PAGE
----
Spline lug nuts are a nice touch to your EZGO, Club Car, or Yamaha golf cart featuring added security. GOLFCARTSTUFF™ Spline Lug Nuts sets include a special 6 point key that you must use to install and remove your lug nuts. Simply attach the key to your socket wrench and attach these lug nuts. Some aftermarket golf cart wheels require spline lug nuts due to space restrictions

Acorn Lug Nut Example
Spiked Lug Nut Example
Spline Lug Nut Example

Bolt Pattern

Almost every golf cart on the market today will have the standard "4x4" bolt pattern. This measurement is technically 4x101.6mm. This measurement is taken from the center of one stud to the center of a diagonal opposite stud. If you own a Club Car, EZGO, or Yamaha Golf Cart, this is the bolt pattern you have. If you think you have a different bolt pattern you may need to make sure that is not a wheel covering on your cart- sometimes different wheel or hub coverings can make it look like the wheel has a 5 lug nut pattern but underneath it is still only four. Always remove any wheel/hub coverings to check what bolt pattern you have.

Golf Cart Wheel bolt pattern example photo.

Bonus- Golf Cart Wheel Offsets

GOLFCARTSTUFF™ receives many questions on the offset of the golf cart wheels that we carry. What does ET-15 mean? How do I know the offset of my wheels? What offset should I put on my Club Car golf cart? We will try to make this simple. On the backside of every golf cart wheel or automobile wheel, you should find an “ET” number stamped into it. The letters “ET” stand for Einpress Tiefe, which is German for offset. Offset refers to the mounting point of the wheels in relation to the golf cart hub mounting surface.

Positve, Negative, and Neutral Offsets

Postive Offset- A positive offset would carry the "ET" symbol with a plus sign and a number. Example- "ET+25". Contrary to what the name may imply, a positive offset moves the wheel and tire further underneath your cart or vehicle.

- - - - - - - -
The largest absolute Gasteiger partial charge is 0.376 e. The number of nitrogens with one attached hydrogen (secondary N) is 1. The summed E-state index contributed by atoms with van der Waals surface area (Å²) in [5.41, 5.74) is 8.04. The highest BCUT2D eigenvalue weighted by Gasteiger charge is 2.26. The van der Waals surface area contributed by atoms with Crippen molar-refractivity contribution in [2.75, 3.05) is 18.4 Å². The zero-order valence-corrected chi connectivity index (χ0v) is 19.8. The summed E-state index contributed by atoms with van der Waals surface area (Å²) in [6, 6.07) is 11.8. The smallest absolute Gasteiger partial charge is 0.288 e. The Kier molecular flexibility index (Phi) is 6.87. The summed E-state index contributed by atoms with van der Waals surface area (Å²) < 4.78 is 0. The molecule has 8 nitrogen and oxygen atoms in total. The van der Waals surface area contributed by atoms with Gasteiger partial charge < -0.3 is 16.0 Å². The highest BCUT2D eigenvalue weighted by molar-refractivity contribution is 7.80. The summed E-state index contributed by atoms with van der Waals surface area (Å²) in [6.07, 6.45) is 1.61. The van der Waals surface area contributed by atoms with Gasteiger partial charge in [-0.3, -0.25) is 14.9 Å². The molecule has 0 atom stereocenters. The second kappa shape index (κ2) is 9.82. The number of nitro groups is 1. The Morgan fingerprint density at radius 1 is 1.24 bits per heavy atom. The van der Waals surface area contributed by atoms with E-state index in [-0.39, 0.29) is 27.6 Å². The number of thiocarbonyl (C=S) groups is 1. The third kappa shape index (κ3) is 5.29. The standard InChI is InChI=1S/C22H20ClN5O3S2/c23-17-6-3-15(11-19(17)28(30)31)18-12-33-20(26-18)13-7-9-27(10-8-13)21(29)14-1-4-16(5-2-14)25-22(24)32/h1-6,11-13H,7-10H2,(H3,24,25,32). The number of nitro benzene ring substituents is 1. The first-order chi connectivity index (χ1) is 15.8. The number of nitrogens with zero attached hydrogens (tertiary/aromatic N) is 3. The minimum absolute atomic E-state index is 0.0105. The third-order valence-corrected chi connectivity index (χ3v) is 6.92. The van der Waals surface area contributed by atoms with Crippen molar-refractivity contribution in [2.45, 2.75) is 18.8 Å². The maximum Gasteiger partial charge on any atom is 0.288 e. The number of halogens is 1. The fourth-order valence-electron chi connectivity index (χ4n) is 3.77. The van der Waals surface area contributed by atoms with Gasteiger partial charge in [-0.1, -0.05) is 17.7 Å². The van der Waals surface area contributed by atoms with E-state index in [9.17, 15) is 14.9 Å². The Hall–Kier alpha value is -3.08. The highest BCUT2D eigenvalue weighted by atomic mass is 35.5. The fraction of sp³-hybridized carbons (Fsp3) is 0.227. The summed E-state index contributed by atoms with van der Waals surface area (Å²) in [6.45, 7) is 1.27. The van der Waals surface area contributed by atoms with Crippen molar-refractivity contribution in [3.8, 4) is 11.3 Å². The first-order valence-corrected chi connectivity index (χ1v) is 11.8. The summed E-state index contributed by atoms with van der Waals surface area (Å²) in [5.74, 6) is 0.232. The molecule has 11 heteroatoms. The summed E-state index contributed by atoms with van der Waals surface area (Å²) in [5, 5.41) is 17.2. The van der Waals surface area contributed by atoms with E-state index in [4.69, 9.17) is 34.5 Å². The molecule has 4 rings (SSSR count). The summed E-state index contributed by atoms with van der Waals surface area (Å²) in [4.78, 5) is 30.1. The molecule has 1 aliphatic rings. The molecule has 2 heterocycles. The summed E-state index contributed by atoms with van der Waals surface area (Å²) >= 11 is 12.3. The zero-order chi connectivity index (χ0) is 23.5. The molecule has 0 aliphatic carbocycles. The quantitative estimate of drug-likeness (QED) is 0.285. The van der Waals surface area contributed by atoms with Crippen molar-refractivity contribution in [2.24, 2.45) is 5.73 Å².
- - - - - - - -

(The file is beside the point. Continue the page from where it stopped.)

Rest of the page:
Negative Offset- A negative offset would carry the "ET" symbol with a minus sign and a number. Example- "ET-25". A negative offset moves the wheel and tire further out from under your cart or vehicle.

Neutral Offset- A neutral offset mounts directly in the center of the wheel. Example- "ET-0". This wouldn't move your wheel and tire further out or in in relation to your cart.

What Offset Do Golf Cart Wheels Have?

Golf cart wheels almost always have a negative offset. This pushes your wheels and tires out from the cart to avoid rubbing your cart's frame and suspension components. If you have a very aggressive tread pattern or want a more unique look for your golf cart, you can also add wheel spacers which will push your wheel and tire combos even further away from your cart. Positive offsets are extremely rare in the golf cart industry. Use caution when installing positive off-set wheels on your golf cart as this greatly increases the chances of rubbing and interference. All of the golf cart wheels that we sell will have a negative offset of "ET-15" or "ET-25".

"ET" Offset Example
Wheel Off-Set ET Stamping Photo
Golf Cart Wheel Offset Example. Covers Positive, Negative, and Neutral Offsets

Positive Offset: Moves your wheels and tires further underneath the body of your cart

Center Offset: The wheel is mounted to the hub assembly in the direct center line of the wheel.

Negative Offset: Moves your wheels and tires further out from underneath the body of your cart.